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What are some of the primary features of Chaucer's characterization in The Canterbury...

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arjun | College Teacher | (Level 1) Valedictorian

Posted June 6, 2013 at 4:07 AM via web

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What are some of the primary features of Chaucer's characterization in The Canterbury Tales?

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scarletpimpernel | High School Teacher | (Level 1) Educator Emeritus

Posted June 7, 2013 at 4:46 PM (Answer #1)

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In The Canterbury Tales, Chaucer characterizes each of the pilgrims using a similar structure.

1. Apparel--Chaucer's description of each pilgrim in The Prologue often begins with notes about the character's clothing. When introducing the Merchant, Chaucer notes that he has

"Upon his head a Flemish beaver hat; / His boots were fastened rather elegantly. . ." ("The Merchant," 3-4).

These notations about the characters' clothing allow the reader to determine early on which social class the character represents (or hopes to represents) and his or her priorities.

2. Physical Features--At times, Chaucer includes his description of the character's physical features with his or her clothing. For some of the pilgrims, the poet relies upon Medieval superstitions regarding bodily fluids (The Humours) to illuminate a pilgrim's vices. When describing the Cook, the author mixes phrases about his dishes with an image of his sore. The narrator confesses,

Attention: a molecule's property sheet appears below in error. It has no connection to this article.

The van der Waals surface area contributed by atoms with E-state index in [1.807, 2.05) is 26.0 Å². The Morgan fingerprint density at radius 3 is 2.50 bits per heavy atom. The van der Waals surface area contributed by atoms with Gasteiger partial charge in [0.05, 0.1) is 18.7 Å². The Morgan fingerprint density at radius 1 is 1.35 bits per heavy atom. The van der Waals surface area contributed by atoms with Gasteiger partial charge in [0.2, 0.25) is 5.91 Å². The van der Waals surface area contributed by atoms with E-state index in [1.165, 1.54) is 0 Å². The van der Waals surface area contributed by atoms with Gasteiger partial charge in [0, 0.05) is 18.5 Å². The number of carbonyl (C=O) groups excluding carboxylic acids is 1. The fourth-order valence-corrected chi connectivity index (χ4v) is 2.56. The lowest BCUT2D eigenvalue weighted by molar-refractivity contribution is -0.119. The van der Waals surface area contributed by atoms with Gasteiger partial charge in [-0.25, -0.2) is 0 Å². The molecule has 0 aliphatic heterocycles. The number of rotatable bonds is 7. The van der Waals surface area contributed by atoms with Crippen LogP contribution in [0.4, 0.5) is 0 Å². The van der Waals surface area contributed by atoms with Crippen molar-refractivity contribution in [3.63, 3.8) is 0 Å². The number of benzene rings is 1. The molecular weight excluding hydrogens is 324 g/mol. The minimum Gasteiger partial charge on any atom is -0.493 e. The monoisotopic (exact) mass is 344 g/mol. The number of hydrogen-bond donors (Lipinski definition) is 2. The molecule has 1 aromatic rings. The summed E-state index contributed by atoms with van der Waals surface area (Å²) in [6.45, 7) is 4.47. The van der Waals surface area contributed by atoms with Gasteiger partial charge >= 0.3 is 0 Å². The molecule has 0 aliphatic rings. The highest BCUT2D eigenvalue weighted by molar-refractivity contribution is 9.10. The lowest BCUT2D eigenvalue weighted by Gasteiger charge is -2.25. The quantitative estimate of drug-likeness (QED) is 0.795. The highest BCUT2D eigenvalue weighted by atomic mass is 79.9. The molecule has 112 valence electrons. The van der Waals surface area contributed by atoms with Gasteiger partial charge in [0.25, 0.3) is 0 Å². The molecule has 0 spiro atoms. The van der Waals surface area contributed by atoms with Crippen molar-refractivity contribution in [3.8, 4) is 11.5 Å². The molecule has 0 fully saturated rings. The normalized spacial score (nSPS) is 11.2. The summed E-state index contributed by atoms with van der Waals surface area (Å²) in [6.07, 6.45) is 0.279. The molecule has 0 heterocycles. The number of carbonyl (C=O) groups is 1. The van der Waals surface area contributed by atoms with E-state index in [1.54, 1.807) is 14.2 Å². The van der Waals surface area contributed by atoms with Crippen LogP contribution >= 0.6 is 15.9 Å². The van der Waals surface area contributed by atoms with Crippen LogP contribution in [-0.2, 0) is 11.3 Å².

"But very ill it was, it seemed to me, / That on his shin a deadly sore had he . . ." ("The Cook," 7-8).

By choosing to give the characters often grotesque or unwanted physical features, Chaucer is able to illuminate quickly and effectively the character's moral nature.

3. Juxtaposition--The poet also uses juxtaposition to demonstrate the hypocrisy found in people from each Medieval social class. The "clerical" characters, such as the prioress and the monk, should be devoted to charity, and yet the prioress relishes fine food and clothing, and the monk--who should have taken a vow of poverty, spares no expense when purchasing horses and greyhounds for hunting ("The Monk," 26-28). Chaucer's choice to position comments about the characters' profession right before snide remarks about their vices enhances his satire of those pilgrims.

Throughout The Prologue, Chaucer is an equal opportunity critic. He includes problematic pilgrims from the noble, merchant, and church "estates" and spares practically no occupation from his satire.

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